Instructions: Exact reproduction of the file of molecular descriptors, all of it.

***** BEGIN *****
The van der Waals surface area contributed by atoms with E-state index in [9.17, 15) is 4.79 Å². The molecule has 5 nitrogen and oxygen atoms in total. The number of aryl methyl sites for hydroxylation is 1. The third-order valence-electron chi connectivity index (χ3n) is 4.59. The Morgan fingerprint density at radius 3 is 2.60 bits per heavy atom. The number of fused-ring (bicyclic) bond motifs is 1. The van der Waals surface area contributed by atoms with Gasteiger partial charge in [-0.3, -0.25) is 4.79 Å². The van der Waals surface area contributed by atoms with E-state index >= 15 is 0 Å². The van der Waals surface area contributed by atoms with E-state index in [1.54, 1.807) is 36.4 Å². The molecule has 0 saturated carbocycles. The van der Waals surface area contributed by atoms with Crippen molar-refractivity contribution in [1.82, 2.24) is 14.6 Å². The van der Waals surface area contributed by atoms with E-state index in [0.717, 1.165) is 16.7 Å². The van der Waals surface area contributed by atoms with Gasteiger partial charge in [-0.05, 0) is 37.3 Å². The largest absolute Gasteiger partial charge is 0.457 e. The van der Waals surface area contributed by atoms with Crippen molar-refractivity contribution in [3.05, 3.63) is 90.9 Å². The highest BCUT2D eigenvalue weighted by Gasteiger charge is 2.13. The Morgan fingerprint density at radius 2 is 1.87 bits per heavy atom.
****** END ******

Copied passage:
The van der Waals surface area contributed by atoms with E-state index in [9.17, 15) is 4.79 Å². The molecule has 5 nitrogen and oxygen atoms in total. The number of aryl methyl sites for hydroxylation is 1. The third-order valence-electron chi connectivity index (χ3n) is 4.59. The Morgan fingerprint density at radius 3 is 2.60 bits per heavy atom. The number of fused-ring (bicyclic) bond motifs is 1. The van der Waals surface area contributed by atoms with Gasteiger partial charge in [-0.3, -0.25) is 4.79 Å². The van der Waals surface area contributed by atoms with E-state index >= 15 is 0 Å². The van der Waals surface area contributed by atoms with E-state index in [1.54, 1.807) is 36.4 Å². The molecule has 0 saturated carbocycles. The van der Waals surface area contributed by atoms with Crippen molar-refractivity contribution in [1.82, 2.24) is 14.6 Å². The van der Waals surface area contributed by atoms with E-state index in [0.717, 1.165) is 16.7 Å². The van der Waals surface area contributed by atoms with Gasteiger partial charge in [-0.05, 0) is 37.3 Å². The largest absolute Gasteiger partial charge is 0.457 e. The van der Waals surface area contributed by atoms with Crippen molar-refractivity contribution in [3.05, 3.63) is 90.9 Å². The highest BCUT2D eigenvalue weighted by Gasteiger charge is 2.13. The Morgan fingerprint density at radius 2 is 1.87 bits per heavy atom.